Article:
"Yes, if employees condone or allow child sexual abuse on campus or in school sponsored activities, they would be subject to disciplinary action in addition to punishment for any criminal law violations," spokeswoman Margaret Lamb said.
USC publishes rules of conduct and policies that proscribe any type of sexual abuse or harassment. Internally, the Office of General Counsel reports any and all evidence of criminal conduct to law enforcement, Lamb added.
But at two other state schools — Clemson University and Furman University — the policy stops at the law, which many deem inadequate.
Robin Denny, director of media relations at Clemson, said there are an estimated 6,000 campers who visit Clemson each year.
Denny said those who witness or have reason to believe there is abuse or neglect on campus or at a university-sanctioned event are encouraged to report it to school officials or the campus police. They are also protected by a school whistleblower protection policy that prohibits internal retaliation by the university to those who reported the incident.
However, there is no policy at Clemson that specifically requires coaches, professors or administrators to report abuse to police or supervisors under penalty of disciplinary action.
"We do not have a policy that requires employees to report abuse or neglect," Denny said. "We do have a policy that requires employees to comply with federal and state laws — and South Carolina law requires certain employees to report abuse or neglect. We do not require employees who are not otherwise required to do so by law to report abuse or neglect.
"We do, however, encourage all employees to report abuse and neglect — and South Carolina law makes it very easy to do so."
In light of the recent scandals, Clemson President James Barker sent out an email statement to students and faculty reminding them of their responsibility to report criminal incidents.
"But policies aren’t the most important part of the system: We are," the statement says. "We each have the responsibility – the moral obligation — to take positive action when we believe someone has done something wrong or clearly needs help to prevent harm to self or others. It doesn’t matter if the incident is on or off campus."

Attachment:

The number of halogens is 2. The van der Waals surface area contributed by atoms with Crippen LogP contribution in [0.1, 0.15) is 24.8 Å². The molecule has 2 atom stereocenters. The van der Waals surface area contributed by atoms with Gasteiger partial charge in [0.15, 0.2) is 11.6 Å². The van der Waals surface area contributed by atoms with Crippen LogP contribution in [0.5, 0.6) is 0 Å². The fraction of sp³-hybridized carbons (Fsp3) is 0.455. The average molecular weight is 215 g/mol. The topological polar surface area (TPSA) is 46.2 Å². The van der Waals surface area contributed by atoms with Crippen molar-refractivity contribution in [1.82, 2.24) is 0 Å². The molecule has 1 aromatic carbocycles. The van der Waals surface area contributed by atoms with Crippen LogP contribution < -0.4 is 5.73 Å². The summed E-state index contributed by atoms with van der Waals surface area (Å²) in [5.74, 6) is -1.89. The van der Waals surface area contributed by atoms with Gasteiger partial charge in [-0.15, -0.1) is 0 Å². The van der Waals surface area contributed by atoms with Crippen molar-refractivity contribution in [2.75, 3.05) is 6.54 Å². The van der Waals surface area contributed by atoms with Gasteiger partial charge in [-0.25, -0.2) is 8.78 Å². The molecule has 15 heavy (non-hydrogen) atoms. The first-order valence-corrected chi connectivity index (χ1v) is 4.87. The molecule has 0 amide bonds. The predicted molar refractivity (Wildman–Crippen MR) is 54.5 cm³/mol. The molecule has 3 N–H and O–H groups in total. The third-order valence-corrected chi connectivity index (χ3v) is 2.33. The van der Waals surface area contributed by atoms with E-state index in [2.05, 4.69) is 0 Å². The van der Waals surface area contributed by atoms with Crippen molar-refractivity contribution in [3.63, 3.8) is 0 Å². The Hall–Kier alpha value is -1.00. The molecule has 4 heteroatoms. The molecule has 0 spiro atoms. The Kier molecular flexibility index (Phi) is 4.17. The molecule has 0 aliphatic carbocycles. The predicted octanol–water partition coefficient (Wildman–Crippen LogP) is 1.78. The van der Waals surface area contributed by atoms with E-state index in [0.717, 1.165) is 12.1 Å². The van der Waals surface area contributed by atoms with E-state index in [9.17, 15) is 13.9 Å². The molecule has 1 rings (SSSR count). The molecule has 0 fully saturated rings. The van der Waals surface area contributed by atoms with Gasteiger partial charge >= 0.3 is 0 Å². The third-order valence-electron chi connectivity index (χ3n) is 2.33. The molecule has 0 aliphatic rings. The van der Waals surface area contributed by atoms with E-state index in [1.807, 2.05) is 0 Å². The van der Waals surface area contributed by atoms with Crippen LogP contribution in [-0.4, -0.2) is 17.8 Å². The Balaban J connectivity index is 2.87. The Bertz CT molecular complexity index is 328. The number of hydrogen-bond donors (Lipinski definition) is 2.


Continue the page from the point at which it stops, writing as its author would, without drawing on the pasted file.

"While this has not been reduced to a formal policy, his expectations should be clear," Denny said.
At Furman University, where officials estimate 4,500 campers come each year, has implemented similar policies, but again without an expressed requirement under the threat of internal disciplinary action.
Furman's policy reads:
"Furman University complies with all state and federal reporting laws. The university encourages and supports victims of sexual misconduct to report incidents of sexual misconduct, whether it occurred on or off campus, to University Police, the Student Life Coordinator, other University officials, or local law enforcement. In addition, faculty, staff and students are encouraged and supported to report incidents of actual or suspected sexual misconduct. University Police are required to advise the Solicitor's office and SLED of reported sexual assaults."
But beyond encouraging reporting of incidents, there aren't any internal requirements, Media Relations Director Vince Moore explained.
"Furman University does not currently have a policy that requires faculty, staff or students to report suspected abuse beyond what is required by state and federal law," Moore said. "... We do encourage all faculty, staff and students to report suspected abuse immediately to campus police and/or other law enforcement agencies."
Ultimately, schools have the moral obligation to protect children coming onto its campuses that goes beyond mere adherence to the law, said McElhinney.
"It comes down to, morally, what is the right thing to do," she said.
And even when certain policies are followed, as in the Penn State case, and upper management does nothing, McElhinney's organization encourages adults to keep advocating for the child, and that though in some cases state may not have sufficient requirements, that in and of itself isn't a worthy defense against any school's lax policy.
"You need to keep talking until you're heard, " McElhinney said.